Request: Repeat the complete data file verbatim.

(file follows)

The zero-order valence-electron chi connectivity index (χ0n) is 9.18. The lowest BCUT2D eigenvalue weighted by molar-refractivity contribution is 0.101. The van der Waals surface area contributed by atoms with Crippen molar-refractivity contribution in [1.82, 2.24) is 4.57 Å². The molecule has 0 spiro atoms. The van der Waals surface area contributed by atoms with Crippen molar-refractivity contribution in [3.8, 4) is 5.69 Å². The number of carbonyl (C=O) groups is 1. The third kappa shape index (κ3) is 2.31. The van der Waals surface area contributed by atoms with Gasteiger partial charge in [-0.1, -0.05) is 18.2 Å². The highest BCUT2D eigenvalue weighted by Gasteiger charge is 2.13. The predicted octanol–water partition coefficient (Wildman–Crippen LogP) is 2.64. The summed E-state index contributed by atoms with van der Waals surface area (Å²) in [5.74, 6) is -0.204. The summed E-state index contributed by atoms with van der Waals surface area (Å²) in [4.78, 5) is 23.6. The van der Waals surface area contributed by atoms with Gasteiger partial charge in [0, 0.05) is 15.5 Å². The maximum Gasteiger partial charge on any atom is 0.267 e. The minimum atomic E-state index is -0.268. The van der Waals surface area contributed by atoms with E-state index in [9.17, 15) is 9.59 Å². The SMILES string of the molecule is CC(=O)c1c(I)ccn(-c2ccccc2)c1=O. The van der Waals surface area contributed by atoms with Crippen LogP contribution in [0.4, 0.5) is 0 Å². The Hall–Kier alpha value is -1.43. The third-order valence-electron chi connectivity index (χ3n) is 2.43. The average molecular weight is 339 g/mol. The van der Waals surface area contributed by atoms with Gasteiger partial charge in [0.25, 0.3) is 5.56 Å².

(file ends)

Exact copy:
The zero-order valence-electron chi connectivity index (χ0n) is 9.18. The lowest BCUT2D eigenvalue weighted by molar-refractivity contribution is 0.101. The van der Waals surface area contributed by atoms with Crippen molar-refractivity contribution in [1.82, 2.24) is 4.57 Å². The molecule has 0 spiro atoms. The van der Waals surface area contributed by atoms with Crippen molar-refractivity contribution in [3.8, 4) is 5.69 Å². The number of carbonyl (C=O) groups is 1. The third kappa shape index (κ3) is 2.31. The van der Waals surface area contributed by atoms with Gasteiger partial charge in [-0.1, -0.05) is 18.2 Å². The highest BCUT2D eigenvalue weighted by Gasteiger charge is 2.13. The predicted octanol–water partition coefficient (Wildman–Crippen LogP) is 2.64. The summed E-state index contributed by atoms with van der Waals surface area (Å²) in [5.74, 6) is -0.204. The summed E-state index contributed by atoms with van der Waals surface area (Å²) in [4.78, 5) is 23.6. The van der Waals surface area contributed by atoms with Gasteiger partial charge in [0, 0.05) is 15.5 Å². The maximum Gasteiger partial charge on any atom is 0.267 e. The minimum atomic E-state index is -0.268. The van der Waals surface area contributed by atoms with E-state index in [9.17, 15) is 9.59 Å². The SMILES string of the molecule is CC(=O)c1c(I)ccn(-c2ccccc2)c1=O. The van der Waals surface area contributed by atoms with Crippen LogP contribution in [0.4, 0.5) is 0 Å². The Hall–Kier alpha value is -1.43. The third-order valence-electron chi connectivity index (χ3n) is 2.43. The average molecular weight is 339 g/mol. The van der Waals surface area contributed by atoms with Gasteiger partial charge in [0.25, 0.3) is 5.56 Å².